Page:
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Australian Journal of Pharmacy : March 2005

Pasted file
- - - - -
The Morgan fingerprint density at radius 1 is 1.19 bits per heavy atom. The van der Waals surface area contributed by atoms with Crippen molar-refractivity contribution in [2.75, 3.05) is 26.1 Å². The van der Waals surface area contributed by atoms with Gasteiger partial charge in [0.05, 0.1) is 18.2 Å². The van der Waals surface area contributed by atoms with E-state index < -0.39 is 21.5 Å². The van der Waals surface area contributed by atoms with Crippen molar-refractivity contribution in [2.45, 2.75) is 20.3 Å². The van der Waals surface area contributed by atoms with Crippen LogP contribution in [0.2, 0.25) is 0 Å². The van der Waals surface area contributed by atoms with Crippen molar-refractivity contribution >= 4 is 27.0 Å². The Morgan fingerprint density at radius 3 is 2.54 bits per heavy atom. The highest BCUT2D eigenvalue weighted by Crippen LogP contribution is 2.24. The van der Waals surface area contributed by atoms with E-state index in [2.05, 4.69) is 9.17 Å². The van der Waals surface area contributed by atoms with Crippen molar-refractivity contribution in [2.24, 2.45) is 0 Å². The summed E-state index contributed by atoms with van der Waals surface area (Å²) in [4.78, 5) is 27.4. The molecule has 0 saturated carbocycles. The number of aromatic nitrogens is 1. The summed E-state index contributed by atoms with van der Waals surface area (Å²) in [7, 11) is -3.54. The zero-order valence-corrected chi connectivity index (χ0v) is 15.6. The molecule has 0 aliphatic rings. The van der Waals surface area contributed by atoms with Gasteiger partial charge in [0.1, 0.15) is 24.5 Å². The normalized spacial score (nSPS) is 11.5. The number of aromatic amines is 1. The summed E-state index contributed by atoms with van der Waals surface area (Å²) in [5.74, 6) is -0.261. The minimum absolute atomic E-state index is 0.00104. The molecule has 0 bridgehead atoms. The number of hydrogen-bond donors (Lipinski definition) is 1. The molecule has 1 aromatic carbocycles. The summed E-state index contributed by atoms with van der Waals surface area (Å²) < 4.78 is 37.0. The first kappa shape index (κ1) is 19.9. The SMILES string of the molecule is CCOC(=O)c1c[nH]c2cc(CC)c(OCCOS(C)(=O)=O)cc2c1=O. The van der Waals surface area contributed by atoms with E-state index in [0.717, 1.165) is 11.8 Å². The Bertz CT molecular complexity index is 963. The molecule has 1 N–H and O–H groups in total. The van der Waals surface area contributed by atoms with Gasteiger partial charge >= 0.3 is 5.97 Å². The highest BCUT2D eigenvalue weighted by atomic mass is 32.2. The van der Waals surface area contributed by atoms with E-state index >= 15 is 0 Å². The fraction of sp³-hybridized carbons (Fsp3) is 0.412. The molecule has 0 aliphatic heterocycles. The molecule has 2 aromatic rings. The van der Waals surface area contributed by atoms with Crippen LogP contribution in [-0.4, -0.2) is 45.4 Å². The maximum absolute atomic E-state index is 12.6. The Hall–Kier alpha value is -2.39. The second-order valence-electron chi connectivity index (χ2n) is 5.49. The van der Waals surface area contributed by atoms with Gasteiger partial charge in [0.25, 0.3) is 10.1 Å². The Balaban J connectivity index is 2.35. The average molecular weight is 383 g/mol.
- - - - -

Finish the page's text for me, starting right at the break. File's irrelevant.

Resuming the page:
APPGuide 2 0 0 5 U P D A T E inducing drugs such as carbamazepine and phenytoin, and increasing to a mean of approximately 70hours when co-administered with sodium valproate alone (see Dosage and Administration). Children (under 12 years): Clearance adjusted for bodyweight is higher in children aged 12 years and under than in adults, with the highest values in children under 5 years. The half-life of lamotrigine is gener- ally shorter in children than in adults with a mean of approximately 7 hours when given with enzyme inducing drugs such as carbamazepine and phenytoin, and increasing to mean values of approximately 45 to 55 hours when co-administered with sodium valproate alone (see Dosage and Administration). Elderly (65 to 76 years): Results of a population pharmacokinetic analysis including both young and elderly patients with epilepsy, enrolled in the same trials, indicated that the clearance of lamotrigine did not change to a clinically relevant extent. After single doses appar- ent clearance decreased by 12% from 35mL/min at age 20 to 31mL/min at 70 years. The decrease after 48 weeks of treatment was 10% from 41 to 37mL/min between the young and elderly groups. In addition, phar- macokinetics of lamotrigine was studied in 12 healthy elderly subjects following a 150mg single dose. The mean clearance in the elderly (0.39mL/min/kg) lies within the range of the mean clearance values (0.31 to 0.65mL/min/kg) obtained in 9 studies with non-elderly adults after single doses of 30 to 450mg. Renal Impairment: Twelve volunteers with chronic renal failure, and another 6 individuals undergoing hemodialysis were each given a single 100mg dose of lamotrigine. Mean CL/F were 0.42mL/min/kg (chronic renal failure), 0.33mL/min/kg (between hemodialysis), and 1.57mL/min/kg (during hemodialysis) compared to 0.58mL/min/kg in healthy volunteers. Mean plasma half-lives were 42.9hours (chronic renal failure), 57.4hours (between hemodialysis) and 13.0hours (during hemodialysis), compared to 26.2hours in healthy volunteers. On average, approximately 20% (range = 5.6 to 35.1) of the amount of lamotrigine present in the body was eliminated during a 4-hour hemodialysis session. For this patient population, initial doses of lamotrigine should be based on patients’ antiepileptic drugs (AEDs) regimen; reduced maintenance doses may be effective for patients with significant renal functional impairment (see Precautions). Hepatic Impairment: A single-dose pharmacokinetic study was performed in 24 subjects with various degrees of hepatic impairment and 12 healthy subjects as controls. The median apparent clearance of lamot- rigine was 0.31, 0.24 or 0.10mL/min/kg in patients with Grade A, B or C (Child-Pugh Classification) hepatic impairment, respectively, compared to 0.34mL/min/kg in the healthy controls. Reduced doses should gener- ally be used in patients with Grade B or C hepatic impairment (see Dosage and Administration). Clinical Trials: Adult Add-on Treatment of Partial and Generalised Seizures: The effi- cacy and safety of lamotrigine has been demonstrated in 6 double blind, placebo controlled, crossover studies (n=221) with duration of lamotrigine treatment ranging from 8 - 12 weeks, using doses up to 400mg. Additionally, a double blind, placebo controlled, parallel study was performed of 2 fixed doses of lamotrigine (300mg, n=71; 500mg, n=72) versus placebo (n=73). The median percentage reduction in total seizure count on lamotrigine compared with placebo significantly favoured lamotrigine in 5 of the 6 crossover trials. Overall 23% (range 7 - 67%) of patients in the controlled crossover trials showed a = 50 % reduction in total seizures in lamotrigine compared with placebo. In the controlled parallel study, the median reduction (%) from base- line in total seizures during weeks 13 - 24 was 14% on placebo compared with 23% on lamotrigine 300mg and 32% on lamotrigine 500mg. The difference from placebo was statistically significant for lamotrigine 500mg but not for lamotrigine 300mg. The commonest adverse experiences affected the central nervous system (ataxia, dizziness, diplopia) and occurred more frequently on 500mg lamot- rigine than 300mg lamotrigine in the controlled parallel study. 216 ? THE AUSTRALIAN JOURNAL OF PHARMACY VOL.86 MARCH 2005 Across the controlled trials, approximately 10% of patients on lamotrig- ine developed a rash compared with 5% on placebo, with approximately 3% of patients on lamotrigine withdrawing with this adverse experience. Adult Monotherapy: Two 48 week, double blind, randomised, active controlled (carbamazepine and phenytoin respectively) clinical trials of lamotrigine monotherapy, in the treatment of newly diagnosed epilepsy, have been conducted. An additional randomised, active controlled (carbamazepine), open trial in this patient population has also been conducted. A total of 784 patients from these three studies were analysed (443lamotrigine, 246 carbamazepine and 95 phenytoin). These studies indicate that the efficacy of lamotrigine monotherapy, in both generalised and partial seizures, may be comparable to that seen with carbamazepine and phenytoin. The escalation dose of lamotrigine in these studies that was associated with the lowest incidence of rash leading to withdrawal (2.2%) was 25mg daily for the first two weeks, followed by 50mg daily for the next two weeks, to achieve a mainte- nance dose of 100 to 200mg/day by weeks 5-6 (see Drug Interactions and Adverse Events). Paediatric Add-on Therapy: The safety and efficacy of lamotrigine has been demonstrated in 285 children with refractory epilepsy aged 2 to 12 years in 5 open add-on trials of 48 weeks duration. Lamotrigine appeared effective in both partial and generalised seizure types. Across all seizure types, 34% of patients experienced = 50% reduction in seizures. The modal maintenance dose was 5 - 15mg/kg for those not taking valproate and 1 - 5mg/kg for those taking valproate. 7% of patients discontinued lamotrigine with a rash. In patients on concomi- tant valproate, 2% withdrew with a rash when their daily dose of lamot- rigine in the first week of treatment was = 0.5mg/kg compared with 13% withdrawn with rash at an initial dose of Lamotrigine >0.5mg/kg. 155 patients aged 2 to 18 years (123 patients aged 12 years or under) continued to receive lamotrigine for up to 4 years. 4% of these patients withdrew because of adverse experiences. Lamotrigine had no effect on expected normal weight and height increase when taken for periods of up to 4 years. Lennox-Gastaut Syndrome: Lamotrigine may be of benefit as add-on therapy for seizures associated with Lennox-Gastaut Syndrome. One double blind, placebo controlled, add-on, parallel study has been performed in patients aged 3 to 25 years with Lennox-Gastaut syndrome. These patients were being treated with a combination of up to 3 antiepileptic drugs including carbamazepine, clobazam, clon- azepam, diazepam, ethosuxumide, lorazepam, nitrazepam, oxcar- bazepine, phenobarbitone, primidone, phenytoin, sodium valproate or vigabatrin. There are no data available on the use of lamotrigine as the sole drug treatment of Lennox-Gastaut Syndrome. No single drug is likely to be of benefit. After a 4 week run in period, patients (age range 2 - 28 years) were randomised to receive either lamotrigine (n=79) (age range 3 - 25) or placebo (n=90) for 16 weeks (including dose escalation period in the first 6 weeks of treatment) in addition to their existing therapy. Addi- tion of lamotrigine to existing therapy resulted in a median reduction in counts of major motor seizures (drop attacks and tonic-clonic seizures) of 32% compared with a reduction of 9% in patients on existing therapy with add-on placebo. The results were also signifi- cantly in favour of lamotrigine when drop attacks and generalised tonic-clonic seizures were analysed separately, but not for atypical absence seizures. Rash was recorded in 7/79 lamotrigine add-on patients versus 4/90 placebo add-on patients. 4 % of add-on lamotrig- ine patients and 8 % of add-on placebo patients were withdrawn with adverse experiences. 3% discontinued lamotrigine because of rash compared with 1% on placebo. In the lamotrigine group, one patient was hospitalised because of rash and a second was reported to have developed Stevens-Johnson syndrome but did not require hospitalisa- tion. 4% of patients on placebo and no patients on lamotrigine were withdrawn because of worsening seizures. AUSTRALIAN PRESCRIPTION PRODUCTS GUIDE SUPPLEMENT